Ayyappa: Ascetic extraordinaire
by Sandhya Jain on 27 Nov 2018 86 Comments

The 50-odd day Mandala Puja at Sabarimala Ayyappa Temple, climax of 41-day long austerities by devotees who piously trek barefoot through Pampa forest to reach the shrine, has currently become a spiritual obstacle course for the faithful who have to suffer shabby sabotage by the State government that has ruthlessly curtailed transport and civic facilities for pilgrims, while hyperactively facilitating women of the prohibited age group to ascend the sacred sannidhanam (sanctum sanctorum).


Interestingly, in its controversial majority judgment of September 2018, allowing women of all ages to enter the temple on grounds of gender equality, the Supreme Court did not actually strike down rule 6(c) of The Travancore-Cochin Hindu Religious Institutions Act (1950, 2018), which prevents entry of women aged between 10-50 years in Sabarimala. Hence the Travancore Devaswom Board is duty bound to implement the rule and prevent women belonging to the said age group from entering the temple.


The State Government-dominated Board is refusing to implement its mandate, forcing devotees to brave stressful circumstances to protect the sanctity of the temple and its traditions. When police could misbehave with Pon Radhakrishnan, Union Minister of State for Finance, who came as a devotee carrying the sacred irumudi kettu on his head, the plight of ordinary pilgrims can be imagined. Images of women of the now-permitted age group weeping at the prospect of the tradition being defiled would surely have stunned the Honourable Justices who had tried to ‘liberate’ them.


So far, vigilant devotees have ensured that attention-grabbing women of the prohibited age group do not ascend the sacred 18 steps (pathinettaam padi) to the sannidhanam; many have been halted along the route itself. But until the temple opened for Mandalam Puja on November 16, it was open for only a few days in all; such intense vigilance may be difficult to sustain up to January 20-21; this has heightened tensions among the faithful. A devotee told this writer that while he was there, two women sporting false beards managed to escape scrutiny and reach the sacred steps; they were stopped with the demand that all men must ascend the steps bare-chested.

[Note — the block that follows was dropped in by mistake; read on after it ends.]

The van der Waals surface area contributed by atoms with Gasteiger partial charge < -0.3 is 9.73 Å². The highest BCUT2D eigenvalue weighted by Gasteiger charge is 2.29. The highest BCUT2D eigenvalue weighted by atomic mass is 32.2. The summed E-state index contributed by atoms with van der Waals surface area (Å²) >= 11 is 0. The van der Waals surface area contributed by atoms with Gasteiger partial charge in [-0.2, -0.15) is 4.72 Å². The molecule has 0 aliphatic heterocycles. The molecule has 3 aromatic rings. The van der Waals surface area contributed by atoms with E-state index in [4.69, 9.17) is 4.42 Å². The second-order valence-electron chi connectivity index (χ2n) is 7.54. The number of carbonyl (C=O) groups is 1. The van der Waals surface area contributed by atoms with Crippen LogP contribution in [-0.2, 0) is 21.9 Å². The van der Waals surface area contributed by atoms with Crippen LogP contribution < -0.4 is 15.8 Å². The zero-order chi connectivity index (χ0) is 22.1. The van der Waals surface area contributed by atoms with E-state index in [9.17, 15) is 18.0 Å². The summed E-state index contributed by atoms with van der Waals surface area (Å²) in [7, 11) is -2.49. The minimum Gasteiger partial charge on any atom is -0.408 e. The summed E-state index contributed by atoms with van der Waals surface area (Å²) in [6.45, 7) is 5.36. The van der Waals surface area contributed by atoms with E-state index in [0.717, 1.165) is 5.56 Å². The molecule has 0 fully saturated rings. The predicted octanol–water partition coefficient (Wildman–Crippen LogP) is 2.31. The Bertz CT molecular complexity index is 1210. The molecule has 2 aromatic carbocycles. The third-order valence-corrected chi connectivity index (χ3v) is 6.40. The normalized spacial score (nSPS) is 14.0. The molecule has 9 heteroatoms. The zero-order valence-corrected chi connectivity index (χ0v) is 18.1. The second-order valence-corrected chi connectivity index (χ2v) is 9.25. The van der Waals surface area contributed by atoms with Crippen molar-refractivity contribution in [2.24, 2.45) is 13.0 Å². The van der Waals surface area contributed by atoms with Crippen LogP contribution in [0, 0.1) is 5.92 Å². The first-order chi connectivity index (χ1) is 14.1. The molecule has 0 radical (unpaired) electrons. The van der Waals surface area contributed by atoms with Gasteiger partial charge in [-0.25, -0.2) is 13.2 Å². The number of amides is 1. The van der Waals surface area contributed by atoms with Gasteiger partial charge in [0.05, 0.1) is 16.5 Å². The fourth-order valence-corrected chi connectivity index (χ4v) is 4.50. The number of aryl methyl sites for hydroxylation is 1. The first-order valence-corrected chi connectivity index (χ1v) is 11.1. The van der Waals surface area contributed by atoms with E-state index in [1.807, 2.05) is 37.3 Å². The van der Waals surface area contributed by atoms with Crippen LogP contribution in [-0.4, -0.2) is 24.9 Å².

It would be appropriate for the Supreme Court, when hearing review petitions on January 22, 2019, to reconsider its decision to permit women of all ages to visit the temple in violation of the specific tenets of Ayyappa worship. The Court should also revisit the principles on which it has been ruling on questions of faith. Too many judicial interventions in recent years appear to be driven by the personal opinions of the honourable judges of the day; flout the Constitutional separation of powers; and otherwise tread on tricky terrain, leading to complaints of judicial activism and overreach.


In the Shirur Mutt case (1954), the Supreme Court enunciated a doctrine of essential religious practice, and ruled that what constitutes the essential part of a religion is to be ascertained with reference to the doctrines of that religion itself. It stated that a religious denomination or organisation enjoys complete autonomy in deciding what rites and ceremonies are essential according to its tenets and no outside authority has any jurisdiction to interfere with their decision in such matters. Over the years, however, experts have observed that the Court has used this principle to itself decide what is “essential” and what is not, in an interventionist manner.